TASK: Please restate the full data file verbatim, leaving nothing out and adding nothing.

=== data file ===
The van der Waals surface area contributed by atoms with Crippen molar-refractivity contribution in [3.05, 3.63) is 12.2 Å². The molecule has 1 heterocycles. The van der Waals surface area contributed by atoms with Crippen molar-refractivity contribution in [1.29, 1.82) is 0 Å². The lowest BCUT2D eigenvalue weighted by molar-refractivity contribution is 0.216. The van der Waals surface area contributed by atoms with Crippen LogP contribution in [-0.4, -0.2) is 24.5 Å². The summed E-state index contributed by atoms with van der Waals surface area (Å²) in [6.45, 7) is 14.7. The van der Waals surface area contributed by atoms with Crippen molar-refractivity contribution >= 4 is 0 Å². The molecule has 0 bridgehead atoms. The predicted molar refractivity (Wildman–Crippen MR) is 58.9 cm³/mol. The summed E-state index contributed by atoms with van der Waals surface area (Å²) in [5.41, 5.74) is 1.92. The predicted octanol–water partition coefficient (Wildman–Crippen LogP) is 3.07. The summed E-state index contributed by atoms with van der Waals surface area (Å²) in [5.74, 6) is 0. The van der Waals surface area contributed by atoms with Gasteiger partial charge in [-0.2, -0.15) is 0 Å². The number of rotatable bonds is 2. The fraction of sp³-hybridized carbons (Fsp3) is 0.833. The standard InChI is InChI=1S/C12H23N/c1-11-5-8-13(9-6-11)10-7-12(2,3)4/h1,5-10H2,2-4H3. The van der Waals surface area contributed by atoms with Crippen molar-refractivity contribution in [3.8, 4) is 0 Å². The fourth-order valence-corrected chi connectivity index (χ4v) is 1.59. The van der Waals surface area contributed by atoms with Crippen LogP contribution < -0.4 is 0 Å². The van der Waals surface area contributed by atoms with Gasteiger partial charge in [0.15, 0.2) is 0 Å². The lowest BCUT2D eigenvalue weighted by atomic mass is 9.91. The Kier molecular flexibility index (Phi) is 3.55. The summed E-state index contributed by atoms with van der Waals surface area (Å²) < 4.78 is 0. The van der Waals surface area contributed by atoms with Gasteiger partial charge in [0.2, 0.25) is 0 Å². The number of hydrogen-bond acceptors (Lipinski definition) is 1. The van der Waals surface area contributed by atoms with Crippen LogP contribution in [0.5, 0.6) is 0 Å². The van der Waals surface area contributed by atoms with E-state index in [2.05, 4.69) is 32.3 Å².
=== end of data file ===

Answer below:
The van der Waals surface area contributed by atoms with Crippen molar-refractivity contribution in [3.05, 3.63) is 12.2 Å². The molecule has 1 heterocycles. The van der Waals surface area contributed by atoms with Crippen molar-refractivity contribution in [1.29, 1.82) is 0 Å². The lowest BCUT2D eigenvalue weighted by molar-refractivity contribution is 0.216. The van der Waals surface area contributed by atoms with Crippen LogP contribution in [-0.4, -0.2) is 24.5 Å². The summed E-state index contributed by atoms with van der Waals surface area (Å²) in [6.45, 7) is 14.7. The van der Waals surface area contributed by atoms with Crippen molar-refractivity contribution >= 4 is 0 Å². The molecule has 0 bridgehead atoms. The predicted molar refractivity (Wildman–Crippen MR) is 58.9 cm³/mol. The summed E-state index contributed by atoms with van der Waals surface area (Å²) in [5.41, 5.74) is 1.92. The predicted octanol–water partition coefficient (Wildman–Crippen LogP) is 3.07. The summed E-state index contributed by atoms with van der Waals surface area (Å²) in [5.74, 6) is 0. The van der Waals surface area contributed by atoms with Gasteiger partial charge in [-0.2, -0.15) is 0 Å². The number of rotatable bonds is 2. The fraction of sp³-hybridized carbons (Fsp3) is 0.833. The standard InChI is InChI=1S/C12H23N/c1-11-5-8-13(9-6-11)10-7-12(2,3)4/h1,5-10H2,2-4H3. The van der Waals surface area contributed by atoms with Crippen molar-refractivity contribution in [3.8, 4) is 0 Å². The fourth-order valence-corrected chi connectivity index (χ4v) is 1.59. The van der Waals surface area contributed by atoms with Crippen LogP contribution < -0.4 is 0 Å². The van der Waals surface area contributed by atoms with Gasteiger partial charge in [0.15, 0.2) is 0 Å². The lowest BCUT2D eigenvalue weighted by atomic mass is 9.91. The Kier molecular flexibility index (Phi) is 3.55. The summed E-state index contributed by atoms with van der Waals surface area (Å²) < 4.78 is 0. The van der Waals surface area contributed by atoms with Gasteiger partial charge in [0.2, 0.25) is 0 Å². The number of hydrogen-bond acceptors (Lipinski definition) is 1. The van der Waals surface area contributed by atoms with Crippen LogP contribution in [0.5, 0.6) is 0 Å². The van der Waals surface area contributed by atoms with E-state index in [2.05, 4.69) is 32.3 Å².